Date of Award


Document Type

Dissertation - Restricted

Degree Name

Doctor of Philosophy (PhD)


Biological Sciences

First Advisor

Peter Abramoff

Second Advisor

James W. Scheffel

Third Advisor

James B. Courtright

Fourth Advisor

Jordan N. Fink

Fifth Advisor

Nickolas J. Calvanico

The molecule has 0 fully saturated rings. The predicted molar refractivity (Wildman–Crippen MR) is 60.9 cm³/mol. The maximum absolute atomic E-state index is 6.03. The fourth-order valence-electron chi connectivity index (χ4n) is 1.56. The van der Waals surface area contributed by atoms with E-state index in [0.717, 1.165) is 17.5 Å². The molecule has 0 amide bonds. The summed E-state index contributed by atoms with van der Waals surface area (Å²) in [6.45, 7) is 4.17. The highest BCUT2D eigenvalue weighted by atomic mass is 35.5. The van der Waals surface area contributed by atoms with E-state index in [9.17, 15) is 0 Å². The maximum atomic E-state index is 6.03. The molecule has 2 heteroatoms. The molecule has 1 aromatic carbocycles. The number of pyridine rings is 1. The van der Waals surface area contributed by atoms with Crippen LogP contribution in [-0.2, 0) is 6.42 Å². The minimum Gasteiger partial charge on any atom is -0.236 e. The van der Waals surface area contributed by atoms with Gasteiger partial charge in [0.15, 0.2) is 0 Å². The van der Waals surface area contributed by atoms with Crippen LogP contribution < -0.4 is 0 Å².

The purpose of this thesis was to gain information on the role of the spleen, as the major organ of systemic immunity, in regulation of an antibody response by the lung following challenge with soluble antigen. Antibody responses to complex protein antigens are a sum of responsiveness to the antigenic determinants of the protein molecule. Antigenic determinants are those amino acid residues of the protein that elicit the production of antibodies. Sperm whale myoglobin (Mb) has been reported to contain five major antigenic determinants, each comprised of six or seven amino acid residues located on the exposed surface of the native protein. Syntheitc peptides, corresponding in sequence to the antigenic determinants of Mb, have been synthesized and were made available for use in these studies. To determine specificity of the systemic antibody response, three strains of inbred mice were immunized parenterally with Mb. These studies demonstrated that the pattern of response to the five antigenic determinants differed in each strain. In order to determine systemic influences on the pulmonary antibody responses, a local PFC response must be initiated following immunization of the respiratory tract. To ascertain the nature of regulatory elements present in the spleen, adoptive transfer experiments were conducted using the spleen cells of i.t. immunized, aerosolized mice. The data demonstrated that i.t. immunization and aerosolization of A/He mice with Mb plus MDP resulted in the presence of splenic antigen-specific T suppressor cells. Suppressor cells function through the elaboration of soluble factors. To investigate the role of soluble products, spleen cells of A/He mice, immunized via the lung, were sonicated and the cell-free supernatants recovered. Results from these studies indicated that systemic regulatory mechanisms were operative following immunization of the lung. Additional studies are needed to determine the ultimate role and mode of action of the splenic regulatory cells in augmentation of down-regulation of the pulmonary antibody response. Nevertheless, these studies do demonstrate the presence of splenic immunoregulatory cells and factors produced as a result of pulmonary antigenic challenge, and indirectly indicate that these cells and/or factors regulate the pulmonary immune response to inhaled antigens.



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